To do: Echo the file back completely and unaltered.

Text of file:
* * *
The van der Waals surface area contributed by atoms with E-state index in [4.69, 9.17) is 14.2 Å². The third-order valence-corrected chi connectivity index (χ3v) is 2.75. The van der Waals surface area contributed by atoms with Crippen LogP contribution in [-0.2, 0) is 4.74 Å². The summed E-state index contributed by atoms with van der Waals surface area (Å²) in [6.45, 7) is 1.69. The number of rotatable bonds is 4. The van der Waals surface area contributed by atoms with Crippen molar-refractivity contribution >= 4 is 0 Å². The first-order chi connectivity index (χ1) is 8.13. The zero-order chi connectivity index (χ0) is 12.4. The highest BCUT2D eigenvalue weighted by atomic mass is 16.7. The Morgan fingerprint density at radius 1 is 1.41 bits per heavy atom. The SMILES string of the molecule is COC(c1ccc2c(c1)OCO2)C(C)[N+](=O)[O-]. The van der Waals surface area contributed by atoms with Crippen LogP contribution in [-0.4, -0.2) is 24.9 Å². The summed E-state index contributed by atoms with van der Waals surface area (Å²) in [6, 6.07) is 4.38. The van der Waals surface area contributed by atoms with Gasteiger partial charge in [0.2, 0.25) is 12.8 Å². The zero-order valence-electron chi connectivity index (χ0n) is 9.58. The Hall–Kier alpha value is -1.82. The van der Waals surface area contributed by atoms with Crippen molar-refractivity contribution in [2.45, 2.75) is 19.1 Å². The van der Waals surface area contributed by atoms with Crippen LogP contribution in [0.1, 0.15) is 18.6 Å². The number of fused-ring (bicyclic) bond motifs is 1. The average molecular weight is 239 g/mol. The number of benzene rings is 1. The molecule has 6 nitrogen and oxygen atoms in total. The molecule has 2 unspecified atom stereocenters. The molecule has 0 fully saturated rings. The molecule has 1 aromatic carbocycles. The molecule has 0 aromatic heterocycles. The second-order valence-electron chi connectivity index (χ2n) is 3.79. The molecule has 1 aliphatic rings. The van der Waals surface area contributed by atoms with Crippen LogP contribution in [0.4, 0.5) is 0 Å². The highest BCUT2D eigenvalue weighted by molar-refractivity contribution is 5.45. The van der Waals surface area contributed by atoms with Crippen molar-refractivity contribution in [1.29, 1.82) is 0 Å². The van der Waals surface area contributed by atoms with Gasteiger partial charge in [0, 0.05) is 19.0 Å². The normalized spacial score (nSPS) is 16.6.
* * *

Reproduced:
The van der Waals surface area contributed by atoms with E-state index in [4.69, 9.17) is 14.2 Å². The third-order valence-corrected chi connectivity index (χ3v) is 2.75. The van der Waals surface area contributed by atoms with Crippen LogP contribution in [-0.2, 0) is 4.74 Å². The summed E-state index contributed by atoms with van der Waals surface area (Å²) in [6.45, 7) is 1.69. The number of rotatable bonds is 4. The van der Waals surface area contributed by atoms with Crippen molar-refractivity contribution >= 4 is 0 Å². The first-order chi connectivity index (χ1) is 8.13. The zero-order chi connectivity index (χ0) is 12.4. The highest BCUT2D eigenvalue weighted by atomic mass is 16.7. The Morgan fingerprint density at radius 1 is 1.41 bits per heavy atom. The SMILES string of the molecule is COC(c1ccc2c(c1)OCO2)C(C)[N+](=O)[O-]. The van der Waals surface area contributed by atoms with Crippen LogP contribution in [-0.4, -0.2) is 24.9 Å². The summed E-state index contributed by atoms with van der Waals surface area (Å²) in [6, 6.07) is 4.38. The van der Waals surface area contributed by atoms with Gasteiger partial charge in [0.2, 0.25) is 12.8 Å². The zero-order valence-electron chi connectivity index (χ0n) is 9.58. The Hall–Kier alpha value is -1.82. The van der Waals surface area contributed by atoms with Crippen molar-refractivity contribution in [2.45, 2.75) is 19.1 Å². The van der Waals surface area contributed by atoms with Crippen LogP contribution in [0.1, 0.15) is 18.6 Å². The number of fused-ring (bicyclic) bond motifs is 1. The average molecular weight is 239 g/mol. The number of benzene rings is 1. The molecule has 6 nitrogen and oxygen atoms in total. The molecule has 2 unspecified atom stereocenters. The molecule has 0 fully saturated rings. The molecule has 1 aromatic carbocycles. The molecule has 0 aromatic heterocycles. The second-order valence-electron chi connectivity index (χ2n) is 3.79. The molecule has 1 aliphatic rings. The van der Waals surface area contributed by atoms with Crippen LogP contribution in [0.4, 0.5) is 0 Å². The highest BCUT2D eigenvalue weighted by molar-refractivity contribution is 5.45. The van der Waals surface area contributed by atoms with Crippen molar-refractivity contribution in [1.29, 1.82) is 0 Å². The van der Waals surface area contributed by atoms with Gasteiger partial charge in [0, 0.05) is 19.0 Å². The normalized spacial score (nSPS) is 16.6.